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30.2.3 Version sort punctuation

Punctuation is sorted by ASCII order (rule 2.B).

$ touch 1.0.5_src.tar.gz 1.0_src.tar.gz
$ ls -v -1

Why is 1.0.5_src.tar.gz listed before 1.0_src.tar.gz?

Based on the version-sort ordering rules, the strings are broken down into the following parts:

          1   vs  1               (rule 3, all digits)
          .   vs  .               (rule 2, all non-digits)
          0   vs  0               (rule 3)
          .   vs  _src.tar.gz     (rule 2)
          5   vs  empty string    (no more bytes in the file name)
_src.tar.gz   vs  empty string

The fourth parts (‘.’ and ‘_src.tar.gz’) are compared lexically by ASCII order. The ‘.’ (ASCII value 46) is less than ‘_’ (ASCII value 95) – and should be listed before it.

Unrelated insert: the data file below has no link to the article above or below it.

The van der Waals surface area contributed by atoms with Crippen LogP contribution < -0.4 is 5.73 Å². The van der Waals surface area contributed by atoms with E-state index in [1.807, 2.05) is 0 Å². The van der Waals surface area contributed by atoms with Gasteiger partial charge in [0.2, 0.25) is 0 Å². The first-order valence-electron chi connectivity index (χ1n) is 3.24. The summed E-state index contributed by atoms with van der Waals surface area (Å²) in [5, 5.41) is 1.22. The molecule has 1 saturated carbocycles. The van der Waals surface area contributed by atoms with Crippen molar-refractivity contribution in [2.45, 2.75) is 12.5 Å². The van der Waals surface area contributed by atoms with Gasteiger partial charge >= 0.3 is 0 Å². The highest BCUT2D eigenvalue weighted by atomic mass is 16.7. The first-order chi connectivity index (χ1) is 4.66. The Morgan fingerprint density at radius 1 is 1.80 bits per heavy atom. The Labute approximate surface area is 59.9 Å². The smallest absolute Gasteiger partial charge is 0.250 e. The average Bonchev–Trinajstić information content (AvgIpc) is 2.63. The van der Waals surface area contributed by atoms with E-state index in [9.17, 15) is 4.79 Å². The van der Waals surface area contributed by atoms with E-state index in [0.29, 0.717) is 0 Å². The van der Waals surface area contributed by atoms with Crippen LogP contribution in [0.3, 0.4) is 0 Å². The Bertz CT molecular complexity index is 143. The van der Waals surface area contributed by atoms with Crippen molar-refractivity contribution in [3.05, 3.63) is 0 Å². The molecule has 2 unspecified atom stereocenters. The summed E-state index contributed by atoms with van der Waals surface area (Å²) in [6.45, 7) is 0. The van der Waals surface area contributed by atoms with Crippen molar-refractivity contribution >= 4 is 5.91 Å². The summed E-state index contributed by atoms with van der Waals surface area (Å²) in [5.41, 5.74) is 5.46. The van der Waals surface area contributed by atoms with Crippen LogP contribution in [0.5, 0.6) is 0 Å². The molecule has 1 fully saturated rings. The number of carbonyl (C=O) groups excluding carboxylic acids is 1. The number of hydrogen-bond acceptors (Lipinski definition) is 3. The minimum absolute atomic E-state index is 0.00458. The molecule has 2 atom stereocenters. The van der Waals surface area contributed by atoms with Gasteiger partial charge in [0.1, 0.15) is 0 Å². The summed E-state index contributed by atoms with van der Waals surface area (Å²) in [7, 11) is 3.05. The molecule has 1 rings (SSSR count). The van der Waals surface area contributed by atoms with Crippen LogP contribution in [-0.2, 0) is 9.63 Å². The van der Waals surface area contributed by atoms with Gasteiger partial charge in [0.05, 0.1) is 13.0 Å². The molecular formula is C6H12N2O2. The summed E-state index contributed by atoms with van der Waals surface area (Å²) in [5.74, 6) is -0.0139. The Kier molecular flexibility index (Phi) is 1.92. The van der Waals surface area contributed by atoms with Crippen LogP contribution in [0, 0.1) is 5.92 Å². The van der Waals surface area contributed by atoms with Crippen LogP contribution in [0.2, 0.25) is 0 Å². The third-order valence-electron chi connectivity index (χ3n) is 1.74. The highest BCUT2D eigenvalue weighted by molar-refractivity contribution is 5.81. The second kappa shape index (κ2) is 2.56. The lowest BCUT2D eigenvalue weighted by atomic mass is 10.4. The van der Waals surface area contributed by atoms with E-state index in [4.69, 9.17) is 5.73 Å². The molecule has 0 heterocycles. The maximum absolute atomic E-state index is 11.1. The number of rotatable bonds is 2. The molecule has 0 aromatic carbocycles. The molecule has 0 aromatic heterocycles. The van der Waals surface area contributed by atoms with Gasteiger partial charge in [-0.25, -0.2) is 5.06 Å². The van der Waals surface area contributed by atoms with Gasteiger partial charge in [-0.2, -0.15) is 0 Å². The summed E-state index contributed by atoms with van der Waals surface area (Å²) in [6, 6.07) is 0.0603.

Hence, 1.0.5_src.tar.gz is listed first.

If a different byte appears instead of the underscore (for example, percent sign ‘%’ ASCII value 37, which is less than dot’s ASCII value of 46), that file will be listed first:

$ touch   1.0.5_src.tar.gz     1.0%zzzzz.gz

The same reasoning applies to the following example, as ‘.’ with ASCII value 46 is less than ‘/’ with ASCII value 47:

$ cat input5
$ sort -V input5